Joe: Oh, no, now, don’t be ridiculous. I am committed to us. I—I want us to be together.
Helen: Well, come to Maine with me then.

Joe laughs and tries to hug Helen.

Joe: “Come to Maine with me,” she says.

Helen pulls away.

Helen: Excu—
Joe: I can’t do that.
Helen: Why not?

Joe stammers.

Joe: Well, I’ve got a business to run. It has taken me years to get to this point.
Helen: Oh, it’s okay for me to give up my job for you, but for you to give up something for me, that’s funny.
Joe: No, no, I—I—
Helen: Why is it that the man, his career is always more important than the woman’s?
Joe: Now, look, it’s just that I—I never thought that—
Helen: You never thought that I might get a job? All that practicing, it never occurred to you that I might get a job and leave?
Joe: Frankly, no. It always seemed a remote possibility at best.
Helen: Well, that’s what you know, because my career is goin’ places. Unlike your little dinky one-plane operation you got goin’ here. I’m not giving up my shot at the big time for you!

Helen razzes.

Joe: Oh, Maine is the big time all of a sudden? You’ll be lucky if you’re playing to three paying customers, and a moose.
Helen: At least I’ll be playing music.
Joe: Your life is machines and—and fuel tanks, and airplane engines.

Helen goes over to the tool cabinet.

Helen: This is what you love. Scraps of metal!

Helen throws the nuts and bolts.

Joe: You just mixed nuts and bolts!
Helen: Oh, Joe! I’m so terribly, terribly sorry. How can I rectify this horrible wrong?

Helen throws more scraps of metal on the floor.

Helen: Whoops!
Joe: Hey! Are you crazy? Pick those up.
Helen: Oh! I can’t believe what’s happening here. A—a doomed romance you can shrug off, but messin’ up your hardware bin, Boy, that’s really ripping your guts out!
Joe: Yeah, ok, ok, Missy. Two can play at this game.

Joe walks out the hangar, and to the lunch counter.

Lowell: Hi, Joe.
Joe: Hi, Lowell.
Fay: Oh, uh, Joe, I have some checks here for you to sign.
Joe: Later, Fay.

Joe enters the lunch counter’s kitchen. Seconds later he comes out carrying a stack of plates.

Brian: Forgot this one.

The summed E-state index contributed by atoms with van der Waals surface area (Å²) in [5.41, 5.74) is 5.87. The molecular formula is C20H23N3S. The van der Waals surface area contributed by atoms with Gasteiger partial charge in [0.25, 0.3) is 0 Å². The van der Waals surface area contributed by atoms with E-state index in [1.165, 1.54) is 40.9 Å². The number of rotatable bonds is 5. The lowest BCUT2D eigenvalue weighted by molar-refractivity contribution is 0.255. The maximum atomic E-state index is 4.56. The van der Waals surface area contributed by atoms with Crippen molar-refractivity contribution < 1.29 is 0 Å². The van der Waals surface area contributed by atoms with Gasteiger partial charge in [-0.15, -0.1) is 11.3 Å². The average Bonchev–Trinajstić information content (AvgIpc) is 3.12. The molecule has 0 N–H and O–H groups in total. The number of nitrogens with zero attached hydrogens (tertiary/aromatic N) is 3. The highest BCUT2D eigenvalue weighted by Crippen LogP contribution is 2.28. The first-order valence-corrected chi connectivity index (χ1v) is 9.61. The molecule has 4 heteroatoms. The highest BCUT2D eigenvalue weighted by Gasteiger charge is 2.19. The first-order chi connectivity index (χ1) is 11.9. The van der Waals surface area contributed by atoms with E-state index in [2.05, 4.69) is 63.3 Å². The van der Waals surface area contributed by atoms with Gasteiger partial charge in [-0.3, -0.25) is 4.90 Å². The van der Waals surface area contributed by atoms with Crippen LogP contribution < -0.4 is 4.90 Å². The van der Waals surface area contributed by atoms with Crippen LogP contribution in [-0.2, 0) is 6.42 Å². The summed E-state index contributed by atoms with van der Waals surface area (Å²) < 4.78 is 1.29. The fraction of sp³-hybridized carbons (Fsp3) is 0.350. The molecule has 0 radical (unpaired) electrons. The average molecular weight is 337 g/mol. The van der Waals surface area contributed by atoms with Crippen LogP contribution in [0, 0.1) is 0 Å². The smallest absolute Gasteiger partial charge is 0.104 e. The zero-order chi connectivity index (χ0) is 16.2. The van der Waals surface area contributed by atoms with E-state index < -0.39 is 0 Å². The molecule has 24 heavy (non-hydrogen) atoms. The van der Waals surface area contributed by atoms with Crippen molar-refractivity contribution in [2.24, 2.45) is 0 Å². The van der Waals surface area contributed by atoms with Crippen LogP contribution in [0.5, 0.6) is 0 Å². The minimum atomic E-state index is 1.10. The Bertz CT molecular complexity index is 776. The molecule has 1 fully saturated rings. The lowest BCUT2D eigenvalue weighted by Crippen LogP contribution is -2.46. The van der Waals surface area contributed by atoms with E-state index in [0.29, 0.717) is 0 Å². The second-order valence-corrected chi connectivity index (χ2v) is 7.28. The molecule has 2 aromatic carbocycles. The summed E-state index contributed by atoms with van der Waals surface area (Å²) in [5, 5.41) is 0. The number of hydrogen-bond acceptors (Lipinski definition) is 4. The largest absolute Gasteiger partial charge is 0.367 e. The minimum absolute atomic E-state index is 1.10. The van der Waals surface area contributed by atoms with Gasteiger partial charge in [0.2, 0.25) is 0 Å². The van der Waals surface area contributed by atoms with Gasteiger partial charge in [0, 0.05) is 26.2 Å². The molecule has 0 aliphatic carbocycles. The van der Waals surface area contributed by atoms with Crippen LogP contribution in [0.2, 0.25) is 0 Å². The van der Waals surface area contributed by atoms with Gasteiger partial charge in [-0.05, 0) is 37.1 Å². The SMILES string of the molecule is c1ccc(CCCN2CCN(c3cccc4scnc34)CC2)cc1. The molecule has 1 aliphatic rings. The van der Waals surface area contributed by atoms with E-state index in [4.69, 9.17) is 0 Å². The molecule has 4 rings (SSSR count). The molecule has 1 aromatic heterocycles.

Brian hands Joe his plate.

Joe: Thanks.

Joe makes his way back to the hangar.

Lowell: How about those Bo Sox?
Joe: Amazing, huh?

Joe returns to the hangar. He places the stack of plates on top of his hardware bin. He takes a plate and throws it on the floor.

Joe: How do you like that?
Helen: Doesn’t bother me.
Joe: Oh. Hey! Well, try this on for size.

Joe takes three plates, and throws them consecutively.

Helen: Oh, thanks, that’s three less I have to wash today.
Joe: Well, I could do this all day.

Joe throws the rest of the plates on the floor.

Joe: Plenty more where that came from.
Helen: Go ahead, Joe.
Joe: All right.
Helen: But, Joe…are you sure you want me to leave me alone in here?

Helen leans on the wing of Joe’s plane.

Joe: What are you gonna do?
Helen: Gee, I don’t know.
Joe: Helen, get away from the plane.

Helen is now leaning against the plane’s nose.

Helen: Uh-uh. I’m gonna get my oily fingers all over your plane.

Helen taps her fingers on the side of the plane.

Helen: Look, fingerprints.
Joe: Cut that out. Hey, hey, hey! I just cleaned those.
Helen: Oh, lookie here, grease! How about that?

Helen grabs a can of grease, then wipes grease all over the plane.

Helen: Much better!

Joe grunts.

Helen: See, this is our problem, Joe. You care more about this stupid plane than you do about me!
Joe: Me? You’re the one with the cello between her legs eight hours a day.
Helen: Well, at least that gives me some satisfaction.
Joe: Yeah, well, at least when I’m in the plane, I get some sense of movement.

Helen grabs an ice pick.

Joe: Helen, what are you…what are you gonna…

Helen runs towards the plane. Joe tries to catch her, but Helen is already at the plane’s tire threatening to stab it.

Joe: Oh, no. No, no, you wouldn’t.
Helen: Oh, no?
Joe: Ok, all right.

Joe runs to his hardware bin, and takes a pair of pliers.

Joe: You wanna play hardball?

Joe grabs Helen’s cello.

Joe: You stab the plane. The cello here gets it.
Helen: Let the cello go, Joe, and nobody gets hurt.
Joe: You put that ice pick down or this cello is gonna be playing in the violin section.
Helen: You don’t think I’ll do it, do you?
Joe: No.
Helen: Guess again.

Helen stabs the tire, and it begins hissing. Joe screams.

Joe cuts the cello’s strings. Helen screams. Joe laughs.

Joe: Yes!